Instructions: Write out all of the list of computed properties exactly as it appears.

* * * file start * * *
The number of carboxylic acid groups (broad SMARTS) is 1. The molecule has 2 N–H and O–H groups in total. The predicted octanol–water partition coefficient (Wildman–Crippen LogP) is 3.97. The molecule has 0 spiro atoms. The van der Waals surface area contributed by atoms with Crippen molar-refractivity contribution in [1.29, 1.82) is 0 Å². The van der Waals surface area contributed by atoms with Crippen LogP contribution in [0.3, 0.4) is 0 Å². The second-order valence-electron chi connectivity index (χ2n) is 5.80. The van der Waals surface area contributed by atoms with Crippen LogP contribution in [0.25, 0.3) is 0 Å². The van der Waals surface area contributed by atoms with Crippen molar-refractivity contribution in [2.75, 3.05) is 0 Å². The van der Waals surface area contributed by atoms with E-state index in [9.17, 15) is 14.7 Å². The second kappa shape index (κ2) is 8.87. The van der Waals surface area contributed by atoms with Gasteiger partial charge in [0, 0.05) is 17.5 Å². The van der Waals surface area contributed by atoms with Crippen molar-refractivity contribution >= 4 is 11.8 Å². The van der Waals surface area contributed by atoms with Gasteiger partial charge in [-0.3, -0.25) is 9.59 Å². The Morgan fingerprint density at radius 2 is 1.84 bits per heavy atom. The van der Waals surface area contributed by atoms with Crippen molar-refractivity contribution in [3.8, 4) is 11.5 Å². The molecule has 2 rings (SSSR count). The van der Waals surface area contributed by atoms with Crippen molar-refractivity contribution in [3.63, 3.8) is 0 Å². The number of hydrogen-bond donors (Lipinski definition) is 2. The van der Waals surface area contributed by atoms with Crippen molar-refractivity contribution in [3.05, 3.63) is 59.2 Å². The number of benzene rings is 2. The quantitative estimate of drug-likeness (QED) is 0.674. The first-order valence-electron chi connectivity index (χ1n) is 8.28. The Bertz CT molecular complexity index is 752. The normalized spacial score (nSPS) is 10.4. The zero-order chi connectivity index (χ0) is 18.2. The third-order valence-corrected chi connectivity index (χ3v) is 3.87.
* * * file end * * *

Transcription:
The number of carboxylic acid groups (broad SMARTS) is 1. The molecule has 2 N–H and O–H groups in total. The predicted octanol–water partition coefficient (Wildman–Crippen LogP) is 3.97. The molecule has 0 spiro atoms. The van der Waals surface area contributed by atoms with Crippen molar-refractivity contribution in [1.29, 1.82) is 0 Å². The van der Waals surface area contributed by atoms with Crippen LogP contribution in [0.3, 0.4) is 0 Å². The second-order valence-electron chi connectivity index (χ2n) is 5.80. The van der Waals surface area contributed by atoms with Crippen LogP contribution in [0.25, 0.3) is 0 Å². The van der Waals surface area contributed by atoms with Crippen molar-refractivity contribution in [2.75, 3.05) is 0 Å². The van der Waals surface area contributed by atoms with E-state index in [9.17, 15) is 14.7 Å². The second kappa shape index (κ2) is 8.87. The van der Waals surface area contributed by atoms with Gasteiger partial charge in [0, 0.05) is 17.5 Å². The van der Waals surface area contributed by atoms with Crippen molar-refractivity contribution >= 4 is 11.8 Å². The van der Waals surface area contributed by atoms with Gasteiger partial charge in [-0.3, -0.25) is 9.59 Å². The Morgan fingerprint density at radius 2 is 1.84 bits per heavy atom. The van der Waals surface area contributed by atoms with Crippen molar-refractivity contribution in [3.8, 4) is 11.5 Å². The molecule has 2 rings (SSSR count). The van der Waals surface area contributed by atoms with Crippen molar-refractivity contribution in [3.63, 3.8) is 0 Å². The number of hydrogen-bond donors (Lipinski definition) is 2. The van der Waals surface area contributed by atoms with Crippen molar-refractivity contribution in [3.05, 3.63) is 59.2 Å². The number of benzene rings is 2. The quantitative estimate of drug-likeness (QED) is 0.674. The first-order valence-electron chi connectivity index (χ1n) is 8.28. The Bertz CT molecular complexity index is 752. The normalized spacial score (nSPS) is 10.4. The zero-order chi connectivity index (χ0) is 18.2. The third-order valence-corrected chi connectivity index (χ3v) is 3.87.